• Atellan Farce

    Atellan Farce

    • The Atellan Farce (Latin: Atellanae Fabulae or Fabulae Atellanae, "favola atellana" ; Atellanicum exhodium, "Atella comedies"), also known as the Oscan Games (Latin: ludi Osci, "Oscan plays"), were masked improvised farces. It was very popular in Ancient Rome, and usually put on after longer plays like the pantomime. The name is believed to have been derived from Atella, an Oscan town in Campania, who were one of the first to have a theatre and the hypothesized point of origin of Atellan Farce. They were originally written in Oscan and imported into Rome in 391 BC. In later Roman versions, only the ridiculous characters read their lines in Oscan, while the others used Latin.

      Some of the hypothesized stock characters included:

      There has been some debate of these characters connection to similar stock characters in Commedia dell'arte, as well as Punch and Judy. Atellan Farce and Commedia were both improvised masked comedies. Some Historians argue that the stock characters in Atellan Farce are the beginnings of what would become the stock characters of Commedia dell'arte.

      Some of the theorized character progressions are as follows:

      However, the connection of Atellan Farce to Commedia dell'arte and assumption that Atellan Farce is the precursor to Commedia dell'arte is still under debate. As for Atellan Farce's connection to Punch and Judy, the similarities between Punch and the Commedia dell'arte character Pulcinella are notable. However, many historians still debate whether or not Punch's derivation can be traced back to Pulcinella.

      In regard to authorship, it is believed that the dictator Sulla wrote some; Quintus Novius, who flourished 50 years after the abdication of Sulla, wrote some fifty Atellan Fables, including Macchus Sexul ("Exiled Macchus"), Gallinaria ("The Henhouse"), Surdus ("The Deaf One"), Vindemiatores ("The Harvesters"), and Parcus (“The Treasurer”).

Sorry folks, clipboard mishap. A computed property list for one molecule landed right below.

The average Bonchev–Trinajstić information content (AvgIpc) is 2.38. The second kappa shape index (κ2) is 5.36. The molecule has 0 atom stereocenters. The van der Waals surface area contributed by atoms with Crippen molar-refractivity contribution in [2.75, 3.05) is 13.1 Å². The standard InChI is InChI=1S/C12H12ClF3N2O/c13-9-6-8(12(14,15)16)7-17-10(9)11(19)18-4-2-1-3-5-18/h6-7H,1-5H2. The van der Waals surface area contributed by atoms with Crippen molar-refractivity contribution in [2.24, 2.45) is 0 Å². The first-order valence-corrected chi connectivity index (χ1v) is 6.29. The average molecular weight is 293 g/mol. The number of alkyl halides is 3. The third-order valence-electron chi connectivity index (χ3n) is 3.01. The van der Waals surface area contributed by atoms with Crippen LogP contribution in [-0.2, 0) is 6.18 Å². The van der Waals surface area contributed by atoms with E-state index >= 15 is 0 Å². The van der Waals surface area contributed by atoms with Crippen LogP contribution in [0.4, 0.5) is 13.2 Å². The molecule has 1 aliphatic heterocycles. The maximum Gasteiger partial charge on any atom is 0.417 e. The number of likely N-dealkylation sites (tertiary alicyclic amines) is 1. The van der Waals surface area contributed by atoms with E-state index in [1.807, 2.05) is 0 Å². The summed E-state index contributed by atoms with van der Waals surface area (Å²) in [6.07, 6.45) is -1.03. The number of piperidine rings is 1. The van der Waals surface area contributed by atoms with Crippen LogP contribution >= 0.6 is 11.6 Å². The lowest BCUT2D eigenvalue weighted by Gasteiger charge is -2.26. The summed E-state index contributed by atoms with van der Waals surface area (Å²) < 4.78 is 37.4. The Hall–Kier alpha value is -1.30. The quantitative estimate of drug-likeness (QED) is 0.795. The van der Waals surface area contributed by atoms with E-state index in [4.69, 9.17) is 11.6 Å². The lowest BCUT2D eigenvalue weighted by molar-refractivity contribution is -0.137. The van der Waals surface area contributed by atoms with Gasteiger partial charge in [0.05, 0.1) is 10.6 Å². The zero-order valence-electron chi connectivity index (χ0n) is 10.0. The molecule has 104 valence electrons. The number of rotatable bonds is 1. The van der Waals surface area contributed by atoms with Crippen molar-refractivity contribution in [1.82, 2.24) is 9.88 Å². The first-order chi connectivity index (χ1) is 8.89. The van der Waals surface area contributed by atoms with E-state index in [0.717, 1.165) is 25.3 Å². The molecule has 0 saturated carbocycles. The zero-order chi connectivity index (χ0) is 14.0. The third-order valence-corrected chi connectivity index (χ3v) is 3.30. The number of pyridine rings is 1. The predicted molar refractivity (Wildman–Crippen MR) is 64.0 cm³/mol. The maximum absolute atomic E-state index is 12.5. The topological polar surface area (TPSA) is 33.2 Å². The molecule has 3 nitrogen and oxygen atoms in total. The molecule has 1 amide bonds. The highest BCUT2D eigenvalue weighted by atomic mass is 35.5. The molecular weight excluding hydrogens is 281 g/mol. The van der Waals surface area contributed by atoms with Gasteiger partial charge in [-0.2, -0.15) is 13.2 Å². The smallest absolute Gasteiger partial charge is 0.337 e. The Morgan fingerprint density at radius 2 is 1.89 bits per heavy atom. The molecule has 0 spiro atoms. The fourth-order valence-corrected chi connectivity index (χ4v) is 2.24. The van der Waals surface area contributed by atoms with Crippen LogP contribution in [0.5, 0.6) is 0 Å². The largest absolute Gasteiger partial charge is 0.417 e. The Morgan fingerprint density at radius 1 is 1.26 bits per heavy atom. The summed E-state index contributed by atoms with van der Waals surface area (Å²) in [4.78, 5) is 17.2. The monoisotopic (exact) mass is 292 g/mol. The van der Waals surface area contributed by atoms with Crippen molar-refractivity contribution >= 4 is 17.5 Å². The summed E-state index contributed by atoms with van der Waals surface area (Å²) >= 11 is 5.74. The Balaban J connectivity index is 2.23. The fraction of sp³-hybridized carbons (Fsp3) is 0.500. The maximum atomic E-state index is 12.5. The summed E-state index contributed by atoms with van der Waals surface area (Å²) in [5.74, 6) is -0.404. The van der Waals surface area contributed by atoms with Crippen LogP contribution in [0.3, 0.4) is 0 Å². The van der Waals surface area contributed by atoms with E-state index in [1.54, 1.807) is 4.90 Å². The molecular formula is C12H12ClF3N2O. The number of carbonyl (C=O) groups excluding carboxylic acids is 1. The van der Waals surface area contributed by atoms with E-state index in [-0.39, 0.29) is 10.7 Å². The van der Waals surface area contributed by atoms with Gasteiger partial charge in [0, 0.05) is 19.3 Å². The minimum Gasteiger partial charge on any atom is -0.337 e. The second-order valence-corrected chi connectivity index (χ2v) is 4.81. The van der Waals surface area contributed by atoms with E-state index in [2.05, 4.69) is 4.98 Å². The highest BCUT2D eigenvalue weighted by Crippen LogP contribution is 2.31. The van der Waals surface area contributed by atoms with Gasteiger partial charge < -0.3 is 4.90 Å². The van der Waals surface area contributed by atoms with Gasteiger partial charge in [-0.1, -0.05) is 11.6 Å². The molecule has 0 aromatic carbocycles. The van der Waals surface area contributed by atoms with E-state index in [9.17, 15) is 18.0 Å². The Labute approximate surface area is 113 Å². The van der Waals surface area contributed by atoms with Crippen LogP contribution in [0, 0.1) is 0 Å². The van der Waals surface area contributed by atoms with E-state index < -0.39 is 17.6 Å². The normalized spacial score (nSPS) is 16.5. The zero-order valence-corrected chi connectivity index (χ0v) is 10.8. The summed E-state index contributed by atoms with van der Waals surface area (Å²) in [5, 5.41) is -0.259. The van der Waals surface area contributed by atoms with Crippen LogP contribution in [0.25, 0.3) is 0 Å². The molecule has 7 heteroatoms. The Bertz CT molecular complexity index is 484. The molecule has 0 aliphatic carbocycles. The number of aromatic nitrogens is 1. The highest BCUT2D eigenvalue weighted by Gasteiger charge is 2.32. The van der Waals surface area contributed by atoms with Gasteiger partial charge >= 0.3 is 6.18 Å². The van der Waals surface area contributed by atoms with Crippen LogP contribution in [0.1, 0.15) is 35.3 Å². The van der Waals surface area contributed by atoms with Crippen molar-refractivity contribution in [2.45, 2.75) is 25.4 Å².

Lucius Pomponius, of Bologna, is known to have composed a few, including Macchus Miles ("Macchus the Soldier"), Pytho Gorgonius, Pseudoagamemnon, Bucco Adoptatus, and Aeditumus. Fabius Dorsennus and a "Memmius" were also authors of these comedies; Ovid and Pliny the Younger found the work of Memmius to be indecent.

      • Maccus (a hunchbacked, beak nosed character)
      • Buccus (the country booby)
      • Manducus (the arrogant soldier)
      • Pappus (the old man)
      • Centunculus (the comic slave)
      • Dosseunus (the pompous doctor)
      • Fragments of the Atellan Fables can be found in the Poetarum latinorum scen. fragmenta, Leipzig, 1834
      • Maurice Meyer, Sur les Atellanes; Manheim, 1826, in-8°;
      • C. E. Schober, Über die Atellanen, Leipzig, 1825, in-8°;
      • M. Meyer, Etudes sur le théâtre latin, Paris, 1847, in-8°.
      • Otto Ribbeck, Comicorum Romanorum praeter Plautum et Terentium Fragmenta
      • Eduard Munk, De Fabulis Atellanis (1840).
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    • Atellan Farce